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LOCAL News :: Environment & Food : Government & Elections : Poverty & Urban Development

Clear View Court Residents are Kept in the Dark

On January 25, local Attorney Emily Malone addressed the Santa Cruz City Council on behalf of the Board of the Clear View Court Home Owners Association.
(length of video 3:27 / size of file 4.2 MB)
 

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LOCAL News :: Alternative Media : Arts & Culture : Media Criticism

A few pix from Felton Radio benefit

CesspoolBand_FeltonRadio_00.jpgA bunch of folks turned out Friday night at the Felton Community Hall to learn about independent media, support Felton Free Radio, and watch good movies. Plus, there was old-timey music to dance along with!
 

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News :: [none]

Santa Cruz City Council Approves Coast Hotel Project Despite Widespread Community Opposition

In a 4-3 vote, the Santa Cruz City Council approved the Coast Hotel and Convention Project. Supporting the proposal were Ryan Coonerty, Cynthia Matthews, Mike Rotkin and Tony Madrigal; opposing it were Emily Reilly, Ed Porter and Tim Fitzmaurice.

Expressing deep concern for the process which she felt left out much of the community, Reilly suggested an alternative motion to the approval of the Environmental Impact Report that would table the issue for six weeks while the community was able to learn more and communicate about the project. She expressed her desire to get the community behind the project instead of dealing with “a bitter community for the next year and a half.?

Video: Clear View Court Residents are Kept in the Dark
Photos: From the Council meeting
 

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News :: Resistance & Tactics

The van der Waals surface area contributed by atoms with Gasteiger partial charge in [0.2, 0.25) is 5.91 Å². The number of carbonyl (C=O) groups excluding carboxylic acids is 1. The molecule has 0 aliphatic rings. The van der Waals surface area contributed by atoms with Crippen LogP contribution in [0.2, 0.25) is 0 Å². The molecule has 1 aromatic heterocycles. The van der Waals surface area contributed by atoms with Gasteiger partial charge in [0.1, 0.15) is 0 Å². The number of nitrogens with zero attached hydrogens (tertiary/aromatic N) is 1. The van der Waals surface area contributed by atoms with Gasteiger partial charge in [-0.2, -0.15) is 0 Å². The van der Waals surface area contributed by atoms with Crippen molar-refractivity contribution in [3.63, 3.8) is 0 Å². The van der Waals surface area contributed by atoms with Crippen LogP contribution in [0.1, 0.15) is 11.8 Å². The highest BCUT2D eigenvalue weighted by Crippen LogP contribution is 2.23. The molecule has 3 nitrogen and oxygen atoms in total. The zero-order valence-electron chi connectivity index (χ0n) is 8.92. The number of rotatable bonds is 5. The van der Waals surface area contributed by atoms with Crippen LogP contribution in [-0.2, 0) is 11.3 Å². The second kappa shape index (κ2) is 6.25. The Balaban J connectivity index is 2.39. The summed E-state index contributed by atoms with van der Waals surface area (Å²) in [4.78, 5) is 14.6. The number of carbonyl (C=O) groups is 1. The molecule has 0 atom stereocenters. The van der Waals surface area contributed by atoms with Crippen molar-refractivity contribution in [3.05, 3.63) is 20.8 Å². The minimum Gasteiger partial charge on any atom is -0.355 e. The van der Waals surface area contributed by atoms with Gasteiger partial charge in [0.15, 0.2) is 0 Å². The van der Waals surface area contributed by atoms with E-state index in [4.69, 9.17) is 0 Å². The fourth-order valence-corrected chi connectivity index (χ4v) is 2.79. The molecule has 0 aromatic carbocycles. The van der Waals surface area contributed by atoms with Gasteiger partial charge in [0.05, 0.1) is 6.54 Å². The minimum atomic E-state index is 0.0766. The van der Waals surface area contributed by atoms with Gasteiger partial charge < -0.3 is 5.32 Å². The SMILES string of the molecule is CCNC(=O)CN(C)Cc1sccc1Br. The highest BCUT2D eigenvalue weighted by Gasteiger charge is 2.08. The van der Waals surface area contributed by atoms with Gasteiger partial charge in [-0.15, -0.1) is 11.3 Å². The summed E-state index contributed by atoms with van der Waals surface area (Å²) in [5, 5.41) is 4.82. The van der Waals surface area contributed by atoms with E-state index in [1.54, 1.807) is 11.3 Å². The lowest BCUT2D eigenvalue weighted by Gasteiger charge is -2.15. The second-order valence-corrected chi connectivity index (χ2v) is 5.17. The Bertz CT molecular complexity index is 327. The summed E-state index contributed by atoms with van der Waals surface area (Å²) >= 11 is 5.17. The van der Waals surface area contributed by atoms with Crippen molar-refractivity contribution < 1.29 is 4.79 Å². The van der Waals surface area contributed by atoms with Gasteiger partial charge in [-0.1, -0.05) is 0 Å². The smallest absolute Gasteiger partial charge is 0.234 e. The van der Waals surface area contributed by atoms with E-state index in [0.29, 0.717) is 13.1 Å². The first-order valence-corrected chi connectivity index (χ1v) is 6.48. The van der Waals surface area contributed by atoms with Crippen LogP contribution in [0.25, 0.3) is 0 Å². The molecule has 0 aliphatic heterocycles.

My Mother, the Virgin, and Me

What would happen if women, in grief about war and destruction, bared their breasts and gathered together to lament and grieve in public?
 

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LOCAL News :: Alternative Media : Arts & Culture : Civil & Human Rights

Ralph Nader and Matt Gonzalez speak at the Rio

The event with Ralph Nader was a smashing success
 

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Announcement :: [none]

Santa Cruz C. C. Meeting on Hotel-Convention Center Project

SC City Council discussed the Hotel-Convention Center Project on Tuesday night, 25 January, at 809 Center St. People opposed to convention-hotel at the Dream Inn site, along with a 6-story parking garage, came to the city council meeting to keep the pressure on the council to not pass this deal with the developers and replace one eyesore for another on our coast.

After two public hearings last week, including one that went past midnight, the City Council is poised to make a decision on financing $30 million for this project tonight. Many residents have already voiced their disapproval of this plan which seems to be broadly flawed.

A particularly convincing argument against the project was that these types of ventures are not bringing in substantial dollars for the cities that invest in them and many are in the red, according to a recently published Broookings Institute study. Read more about the study at Bruce Bratton's website or on Brookings Institute online.
 

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Commentary :: Environment & Food

Finding Historic and Utilitarian Trees in Your City

Back in approximately 1990, I bought a $3 zine entitled "Beyond Blackberries," at an anarchist pizza shop called "Morningtown," in Seattle. "Beyond Blackberries" is a zine that catalogued the nut and fruit trees on public land in the Seattle area. The zine includes information about parks department contacts to ask about pesticide spraying in the area, etc. You can see the same line of thinking going on with the Tree People in Los Angeles, who plant fruit and nut trees in poorer parts of the city, and also facilitate community workshops on how to maintain the trees so they will live long and bear as much fruit as possible. There is no reason that cities have to be sterile, void of trees with fruits and nuts. You could even plant a medicinal herb garden on public land as has been done on the University of Washington campus. I have no idea why urban areas were designed to look like prisons, with so much concrete and so many fences, but trees can really put life back into these concrete canyons. Imagine walking down the street and smelling lemons, or being able to grab apples at all the local parks. Livability needs to be part of our urban vision, and trees make everything more livable. They lower the temperature of our cities, and if nut and fruit trees are planted, they can feed the hungry.